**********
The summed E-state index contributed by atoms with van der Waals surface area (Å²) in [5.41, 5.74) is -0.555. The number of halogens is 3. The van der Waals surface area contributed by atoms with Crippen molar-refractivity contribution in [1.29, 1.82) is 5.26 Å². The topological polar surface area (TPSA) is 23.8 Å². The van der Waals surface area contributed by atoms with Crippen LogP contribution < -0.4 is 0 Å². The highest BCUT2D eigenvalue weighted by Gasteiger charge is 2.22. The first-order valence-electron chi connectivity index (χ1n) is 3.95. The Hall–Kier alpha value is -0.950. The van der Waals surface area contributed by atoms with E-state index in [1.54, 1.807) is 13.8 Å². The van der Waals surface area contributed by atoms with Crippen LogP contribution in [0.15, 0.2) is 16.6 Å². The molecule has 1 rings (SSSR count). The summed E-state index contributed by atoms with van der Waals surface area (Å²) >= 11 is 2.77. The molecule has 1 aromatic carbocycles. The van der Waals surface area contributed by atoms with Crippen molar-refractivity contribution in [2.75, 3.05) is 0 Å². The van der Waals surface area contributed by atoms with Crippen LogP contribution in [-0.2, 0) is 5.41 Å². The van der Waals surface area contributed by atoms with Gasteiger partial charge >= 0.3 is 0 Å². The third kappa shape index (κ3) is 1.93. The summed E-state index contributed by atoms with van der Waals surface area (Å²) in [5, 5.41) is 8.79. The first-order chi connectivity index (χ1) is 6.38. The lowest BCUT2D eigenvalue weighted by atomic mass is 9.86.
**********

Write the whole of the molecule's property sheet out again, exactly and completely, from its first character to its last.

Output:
The summed E-state index contributed by atoms with van der Waals surface area (Å²) in [5.41, 5.74) is -0.555. The number of halogens is 3. The van der Waals surface area contributed by atoms with Crippen molar-refractivity contribution in [1.29, 1.82) is 5.26 Å². The topological polar surface area (TPSA) is 23.8 Å². The van der Waals surface area contributed by atoms with Crippen LogP contribution < -0.4 is 0 Å². The highest BCUT2D eigenvalue weighted by Gasteiger charge is 2.22. The first-order valence-electron chi connectivity index (χ1n) is 3.95. The Hall–Kier alpha value is -0.950. The van der Waals surface area contributed by atoms with E-state index in [1.54, 1.807) is 13.8 Å². The van der Waals surface area contributed by atoms with Crippen LogP contribution in [0.15, 0.2) is 16.6 Å². The molecule has 1 rings (SSSR count). The summed E-state index contributed by atoms with van der Waals surface area (Å²) >= 11 is 2.77. The molecule has 1 aromatic carbocycles. The van der Waals surface area contributed by atoms with Crippen molar-refractivity contribution in [2.75, 3.05) is 0 Å². The van der Waals surface area contributed by atoms with Crippen LogP contribution in [-0.2, 0) is 5.41 Å². The van der Waals surface area contributed by atoms with Gasteiger partial charge >= 0.3 is 0 Å². The third kappa shape index (κ3) is 1.93. The summed E-state index contributed by atoms with van der Waals surface area (Å²) in [5, 5.41) is 8.79. The first-order chi connectivity index (χ1) is 6.38. The lowest BCUT2D eigenvalue weighted by atomic mass is 9.86.